An Outdoor View: Uncertainty

Uncertainty is the natural order of things. In fishing, it’s often the only thing you can count on.

You never know what will happen when you lower a hook and line into the water. Unless you’re fishing in a goldfish bowl, you can’t be certain what’s down there. Even if a fish is there, you can’t know if it will bite. If it does bite, will you hook it? If you do hook it, you still face the uncertainty about landing it. And even if you’ve pulled a fish onto a river bank, it can still escape, as several devious fish have demonstrated to me.

In a lifetime of fishing, I can recall only one time when I was certain that I was going to catch a fish. It happened in the mid-1970s, while a friend was helping me build a cabin in Sterling. We were getting hungry, so I told him I was going to go get a quick salmon for dinner. “I’ll be right back,” I told him. I could tell he didn’t think that was possible, and I can still see his surprised look when I came back a few minutes later with a silver salmon.

That year, the silver fishing was so good in the Sterling part of the Kenai River, it wasn’t unusual to have one grab your spinner on the first cast. I haven’t been that certain about anything since, which is just as well. That sure-thing fishing was fun, but it was too much of a good thing. It needed a little uncertainty.

Uncertainty is a funny thing. We spend our lives trying to make things more certain. We strive to eliminate possibilities for failure. We fear pitfalls and disasters, and sometimes resort to foolish acts to alleviate our uncertainty. We don’t like surprises.

Yet, we like to be pleasantly surprised. We don’t really want to know what’s in that present under the Christmas tree. We like the anticipation, the not knowing for sure, the hoping that it will be something exciting and wonderful.

I’ve always liked not knowing if any fish are in the water where I’m fishing. If the water clarity is so good that it’s plain to see that there are no fish, the outlook is certain, and hopelessness is not far behind. As long as I’m uncertain, there is hope. When all is uncertain, nothing is impossible.

Let’s say I give a charter-boat skipper $300 for a day of fishing on Cook Inlet. If I’m certain that I’ll catch my limit, odds are good that my high expectations will fall short. That’s why I’ve found that it’s best to be aggressively uncertain, right up front, and to keep my expectations low. That way, if I end up skunked, I’m not disappointed, and I have the satisfaction of having realized my expectations. If I catch my limit, I’m in for a pleasant surprise.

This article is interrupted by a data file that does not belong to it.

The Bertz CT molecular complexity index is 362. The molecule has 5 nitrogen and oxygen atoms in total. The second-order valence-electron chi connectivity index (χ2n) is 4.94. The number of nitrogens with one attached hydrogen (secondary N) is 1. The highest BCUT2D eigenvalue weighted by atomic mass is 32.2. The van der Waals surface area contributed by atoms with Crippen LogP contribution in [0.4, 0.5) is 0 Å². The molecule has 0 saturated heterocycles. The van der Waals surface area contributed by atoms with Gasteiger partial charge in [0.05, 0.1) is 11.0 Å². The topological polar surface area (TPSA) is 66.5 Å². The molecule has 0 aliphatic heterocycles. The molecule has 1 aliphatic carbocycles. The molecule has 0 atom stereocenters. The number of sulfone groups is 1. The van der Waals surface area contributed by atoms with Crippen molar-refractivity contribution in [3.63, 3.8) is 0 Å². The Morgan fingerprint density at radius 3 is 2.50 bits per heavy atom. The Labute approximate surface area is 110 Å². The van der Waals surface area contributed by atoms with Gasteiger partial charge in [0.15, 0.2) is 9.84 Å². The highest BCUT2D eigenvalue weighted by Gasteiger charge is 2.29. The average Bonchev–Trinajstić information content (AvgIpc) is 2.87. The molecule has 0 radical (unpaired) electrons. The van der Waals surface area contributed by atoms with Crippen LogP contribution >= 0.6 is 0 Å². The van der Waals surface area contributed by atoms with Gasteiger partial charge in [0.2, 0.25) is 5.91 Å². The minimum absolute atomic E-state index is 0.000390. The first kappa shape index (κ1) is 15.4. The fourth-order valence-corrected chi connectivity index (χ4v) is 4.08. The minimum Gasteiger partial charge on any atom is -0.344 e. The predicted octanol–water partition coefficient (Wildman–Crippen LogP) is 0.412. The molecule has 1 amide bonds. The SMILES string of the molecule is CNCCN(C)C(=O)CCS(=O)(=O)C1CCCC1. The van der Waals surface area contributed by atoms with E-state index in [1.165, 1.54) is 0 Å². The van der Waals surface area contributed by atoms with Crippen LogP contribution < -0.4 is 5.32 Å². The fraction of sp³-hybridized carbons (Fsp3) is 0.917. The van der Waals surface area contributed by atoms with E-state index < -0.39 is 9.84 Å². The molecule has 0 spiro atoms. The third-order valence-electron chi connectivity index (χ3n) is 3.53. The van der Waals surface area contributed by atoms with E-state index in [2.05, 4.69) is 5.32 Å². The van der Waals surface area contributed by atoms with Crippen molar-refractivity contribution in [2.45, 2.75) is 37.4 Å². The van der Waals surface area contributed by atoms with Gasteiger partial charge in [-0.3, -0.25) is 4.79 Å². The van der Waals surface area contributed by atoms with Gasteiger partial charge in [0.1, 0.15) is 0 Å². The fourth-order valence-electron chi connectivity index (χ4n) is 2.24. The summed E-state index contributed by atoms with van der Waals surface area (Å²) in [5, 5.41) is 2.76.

Uncertainty isn’t all good, of course, but neither is it all bad. When you’re fishing, not knowing what’s going to happen can be a good thing, especially when the fish simply aren’t there.

I’m not sure about this, but uncertainty just might be one of the best parts of fishing.

Les Palmer can be reached at

More in Life

The welcome sign for the City of Kenai, as seen in this city Facebook page photo.
History with a sense of humor, Part 1

The first part of a two-part collection of humorous tales gleaned from old newspapers on the central Kenai Peninsula.

Ward off Halloween’s mystical monsters with these garlic-infused cheesy shells and pepper sauce. (Photo by Tressa Dale/Peninsula Clarion)
On the strawberry patch: Tasty Halloween

Keep spooky creatures at bay with garlic-infused shells and pepper sauce.

Will Morrow (courtesy)
Let there be lights!

When I stopped in at one of our local stores, I didn’t cringe when I saw all the holiday decorations on display.

Cabbage, potatoes, salmon and an assortment of pantry staples make for a culinary challenge. (Photo by Tressa Dale/Peninsula Clarion)
On the strawberry patch: Take a culinary pop quiz

Get creative with what’s in your pantry

This undated John E. Thwaites photo, perhaps taken near Seward, shows the S.S. Dora grounded. (Alaska State Library photo collection)
Resilience of the Dora, part 3

Her long career had come to an end at last.

Nick Varney
Unhinged Alaska: Sometimes I wonder, who needs who

Dog whispers we are not. Suckers for unconditional love, you bet.

Meredith Harber (courtesy)
Minister’s Message: Don’t let termination dust bring you down

If I’m honest, this time of year is the hardest for me mentally and emotionally.

Pieces hang on display at the Kenai Art Center for the open call show on Wednesday, Oct. 6, 2021 in Kenai, Alaska. (Camille Botello/Peninsula Clarion)
‘They felt like they could share with us now’

Art center open call offers space for new artists.

The Cosmic Hamlet Entertainment film crew prepares for a new scene to roll on the set of “Bolt from the Blue” at the Kilcher Homestead on Sept. 28. (Photo by Sarah Knapp/Homer News)
‘Bolt from the Blue’ film features Homer

“The Office” star Kate Flannery cast in feature film produced in Homer.

These old-fashioned doughnuts don’t skimp on the fat or sugar. (Photo by Tressa Dale/Peninsula Clarion)
On the strawberry patch: Memories of old-fashioned doughnuts

My recipe is for old-fashioned doughnuts, and since I make these maybe twice a year, I don’t skimp on the sugar and fat.

Virginia Walters (Courtesy photo)
Life in the Pedestrian Lane: October is here again

The days are shorter. We are losing nearly six minutes a day. It’s getting colder.

This John E. Thwaites photo shows the S.S. Dora near Sand Point, Alaska. Thwaites sailed as mail clerk on the Dora between at least 1905 and 1912. (Alaska State Library photo collection)
Resilience of the Dora, part 2

The S.S. Dora touched lives on and became part of the history of the Kenai Peninsula and Southcentral Alaska.